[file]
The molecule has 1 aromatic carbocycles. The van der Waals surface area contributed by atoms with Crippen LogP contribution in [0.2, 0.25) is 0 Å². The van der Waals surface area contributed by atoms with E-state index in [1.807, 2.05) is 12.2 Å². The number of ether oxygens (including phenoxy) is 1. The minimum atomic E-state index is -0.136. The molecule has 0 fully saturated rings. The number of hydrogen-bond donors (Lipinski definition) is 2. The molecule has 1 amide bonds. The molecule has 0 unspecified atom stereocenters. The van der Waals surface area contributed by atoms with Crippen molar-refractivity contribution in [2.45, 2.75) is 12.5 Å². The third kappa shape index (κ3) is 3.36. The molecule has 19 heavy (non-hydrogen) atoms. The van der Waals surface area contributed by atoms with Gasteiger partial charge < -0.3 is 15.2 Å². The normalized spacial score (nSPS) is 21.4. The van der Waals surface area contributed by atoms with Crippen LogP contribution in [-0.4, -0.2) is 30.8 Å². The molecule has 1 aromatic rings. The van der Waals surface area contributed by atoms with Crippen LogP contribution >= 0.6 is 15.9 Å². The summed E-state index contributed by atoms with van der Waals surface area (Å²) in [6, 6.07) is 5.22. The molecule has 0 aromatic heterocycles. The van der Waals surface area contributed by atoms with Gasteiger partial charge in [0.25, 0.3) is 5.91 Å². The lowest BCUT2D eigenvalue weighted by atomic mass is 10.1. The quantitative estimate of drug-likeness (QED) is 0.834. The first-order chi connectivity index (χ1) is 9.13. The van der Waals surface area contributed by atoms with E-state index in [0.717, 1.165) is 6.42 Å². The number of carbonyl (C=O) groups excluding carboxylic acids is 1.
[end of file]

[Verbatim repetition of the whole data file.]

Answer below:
The molecule has 1 aromatic carbocycles. The van der Waals surface area contributed by atoms with Crippen LogP contribution in [0.2, 0.25) is 0 Å². The van der Waals surface area contributed by atoms with E-state index in [1.807, 2.05) is 12.2 Å². The number of ether oxygens (including phenoxy) is 1. The minimum atomic E-state index is -0.136. The molecule has 0 fully saturated rings. The number of hydrogen-bond donors (Lipinski definition) is 2. The molecule has 1 amide bonds. The molecule has 0 unspecified atom stereocenters. The van der Waals surface area contributed by atoms with Crippen molar-refractivity contribution in [2.45, 2.75) is 12.5 Å². The third kappa shape index (κ3) is 3.36. The molecule has 19 heavy (non-hydrogen) atoms. The van der Waals surface area contributed by atoms with Gasteiger partial charge < -0.3 is 15.2 Å². The normalized spacial score (nSPS) is 21.4. The van der Waals surface area contributed by atoms with Crippen LogP contribution in [-0.4, -0.2) is 30.8 Å². The molecule has 1 aromatic rings. The van der Waals surface area contributed by atoms with Crippen LogP contribution >= 0.6 is 15.9 Å². The summed E-state index contributed by atoms with van der Waals surface area (Å²) in [6, 6.07) is 5.22. The molecule has 0 aromatic heterocycles. The van der Waals surface area contributed by atoms with Gasteiger partial charge in [0.25, 0.3) is 5.91 Å². The lowest BCUT2D eigenvalue weighted by atomic mass is 10.1. The quantitative estimate of drug-likeness (QED) is 0.834. The first-order chi connectivity index (χ1) is 9.13. The van der Waals surface area contributed by atoms with E-state index in [0.717, 1.165) is 6.42 Å². The number of carbonyl (C=O) groups excluding carboxylic acids is 1.